EU vs UK approach to Vaccine Supply

EU vs UK approach to Vaccine Supply

Covid 19 Vaccine Supply Chain Agreement

You are all no doubt aware of the current row between the EU and AstraZeneca. AstraZeneca have not delivered on the number of doses they promised in the original deal with the EU. Meanwhile the supply to the UK appears to not suffer from the same constraints. And in the US, they are stockpiling AstraZeneca vaccinations while FDA approval is still weeks away.  So according to the media this would seem to be a slam dunk case of a big bad multinational not living up to its commitments to a customer. 

But there seems to be more going on here than meets the eye.  And a lot of it seems to come down to what is in the contracts.  For example, both the EU and the UK financially supported the development of vaccines.  But the UK insisted on details of volumes and even a UK first clause being put in their contract.  The EU simply went for a best effort pledge.  That meant when there was a shortage of supply the UK were first in the queue because that was what they put in their contract.  That means we have seen vaccines manufactured in the EU sent to the UK but not the other way around. 

So now the EU are considering banning exports of vaccinations.  Yes, that may help the short-term crisis.  But I suspect the long-term damage will be severe. The relationship between the EU and industry in general will be damaged. If the EU can stop one industry from exporting their products, then they can do this for all industries in the future.  One tool a company may use when making investment decisions is PESTLE. Political, Economic, Social, Technological Legal and Environmental.  Well, the Political and Legal factors will certainly change if the EU decide they can stop exports in a crisis.

The UK did not beat the EU on this because of Brexit.  I am firmly against Brexit. I do not think it will deliver anything remotely close to what the Yes campaign promised to the people of the UK.  This situation is being held up in certain quarters as proof that Brexit works.  Well, there is a long way to go on that journey.  Yes, being free of the EU helped the UK in this case but that alone did not give the result.  Instead, the main reason the UK beat the EU on vaccine supply was because their advisors and civil servants knew how business worked and more importantly how supply chains worked.  They saw a potential for shortages in the future and they protected themselves when they wrote their contracts.  The EU could easily have had that same level of knowledge in their team of advisors. And THAT is the lesson they should take from this not vaccine nationalism and protectionism.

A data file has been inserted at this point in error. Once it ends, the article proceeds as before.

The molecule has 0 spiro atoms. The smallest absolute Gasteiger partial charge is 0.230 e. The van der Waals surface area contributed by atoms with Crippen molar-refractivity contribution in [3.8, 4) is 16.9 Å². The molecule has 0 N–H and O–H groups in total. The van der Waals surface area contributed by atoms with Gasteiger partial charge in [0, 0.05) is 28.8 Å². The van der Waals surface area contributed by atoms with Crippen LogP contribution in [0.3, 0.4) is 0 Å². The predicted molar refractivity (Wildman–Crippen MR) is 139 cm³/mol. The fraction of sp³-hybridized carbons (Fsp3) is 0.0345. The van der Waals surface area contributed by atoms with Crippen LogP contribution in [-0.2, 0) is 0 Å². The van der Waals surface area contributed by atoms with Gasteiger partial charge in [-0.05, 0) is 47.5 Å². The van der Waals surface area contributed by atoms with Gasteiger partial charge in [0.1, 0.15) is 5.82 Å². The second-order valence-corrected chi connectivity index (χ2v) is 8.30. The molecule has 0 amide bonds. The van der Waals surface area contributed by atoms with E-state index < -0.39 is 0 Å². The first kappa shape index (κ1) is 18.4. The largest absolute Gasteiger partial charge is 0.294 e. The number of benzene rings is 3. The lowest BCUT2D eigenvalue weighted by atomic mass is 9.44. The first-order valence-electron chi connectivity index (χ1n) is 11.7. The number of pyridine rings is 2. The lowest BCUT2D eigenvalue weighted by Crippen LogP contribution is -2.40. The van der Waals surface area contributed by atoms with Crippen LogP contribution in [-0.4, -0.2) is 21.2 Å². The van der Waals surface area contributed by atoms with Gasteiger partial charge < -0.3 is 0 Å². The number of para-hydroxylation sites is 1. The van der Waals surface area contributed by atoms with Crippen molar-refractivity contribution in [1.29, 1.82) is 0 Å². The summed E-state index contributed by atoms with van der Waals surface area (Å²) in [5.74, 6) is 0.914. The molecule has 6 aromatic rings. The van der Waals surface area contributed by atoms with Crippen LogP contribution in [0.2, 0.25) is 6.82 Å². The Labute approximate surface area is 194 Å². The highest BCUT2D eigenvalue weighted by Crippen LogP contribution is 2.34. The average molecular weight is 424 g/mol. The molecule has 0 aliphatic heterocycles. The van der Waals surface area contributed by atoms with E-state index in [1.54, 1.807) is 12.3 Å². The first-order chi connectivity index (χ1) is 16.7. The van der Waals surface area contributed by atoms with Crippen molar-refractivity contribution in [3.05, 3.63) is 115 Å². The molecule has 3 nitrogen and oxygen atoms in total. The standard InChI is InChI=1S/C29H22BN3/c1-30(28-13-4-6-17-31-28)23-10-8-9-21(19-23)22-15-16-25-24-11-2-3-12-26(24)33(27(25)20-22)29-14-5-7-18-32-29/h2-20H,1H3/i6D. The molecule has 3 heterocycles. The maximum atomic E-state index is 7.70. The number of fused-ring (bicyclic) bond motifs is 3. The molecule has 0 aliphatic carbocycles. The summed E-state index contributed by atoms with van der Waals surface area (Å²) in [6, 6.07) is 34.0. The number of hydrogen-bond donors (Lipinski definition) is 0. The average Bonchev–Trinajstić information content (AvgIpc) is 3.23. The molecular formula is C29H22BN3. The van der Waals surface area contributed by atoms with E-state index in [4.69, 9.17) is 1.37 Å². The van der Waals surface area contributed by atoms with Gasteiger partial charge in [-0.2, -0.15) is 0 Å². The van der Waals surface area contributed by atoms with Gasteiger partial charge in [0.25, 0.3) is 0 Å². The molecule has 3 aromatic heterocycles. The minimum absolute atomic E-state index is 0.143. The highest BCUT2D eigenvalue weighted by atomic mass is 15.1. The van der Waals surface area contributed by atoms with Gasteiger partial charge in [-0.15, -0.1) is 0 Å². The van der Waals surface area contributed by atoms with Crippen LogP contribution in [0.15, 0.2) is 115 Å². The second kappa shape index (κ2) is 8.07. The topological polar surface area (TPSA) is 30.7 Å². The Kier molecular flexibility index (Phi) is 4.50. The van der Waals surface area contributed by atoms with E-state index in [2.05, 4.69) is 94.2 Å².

And that is the lesson we can all take from this.  I have worked with companies who had “key customers” or “key accounts” who had extremely strict contracts of supply with us. “Best effort” was not acceptable. The contracts laid out clearly exactly what was to be supplied and when. And they also specified the penalties that would result in the case of a shortage of supply.  There was no confusion in the event of a shortage. We knew exactly who we could not leave short and by extension who we could leave short.

I urge my clients to think like the large customers (even if they are small). Do not just assume everything will be ok. Maybe the supplier is a long-term friend or maybe you like the way they do business and trust them.  But when a crisis comes are those relationships strong enough to make sure you are first in the queue?  Probably not.  So, put it into your contracts and your supplier agreements.  Depending on your size you may not get a “UK first” style agreement with a large supplier but you should certainly be able to improve on an EU style “best effort” arrangement.

So what steps can you take to learn from this?

  1. Understand the Risks
    Covid-19 took us all by surprise. But it didn’t have to. Keep up to date with what is happening in the world and what that might mean for the future. The UK government foresaw the shortage of vaccines and the rise of “vaccine nationalism”.
  2. Agreements & Contracts
    Have clear and defined targets and delivery criteria in your supplier contracts and agreements. The UK had a “UK First” clause in their agreements with vaccine suppliers. What is in your contracts?
  3. Look at the whole picture
    The vaccine is only one part of the product being supplied. There are bottles, caps, packaging etc. All components should be factored in to your review.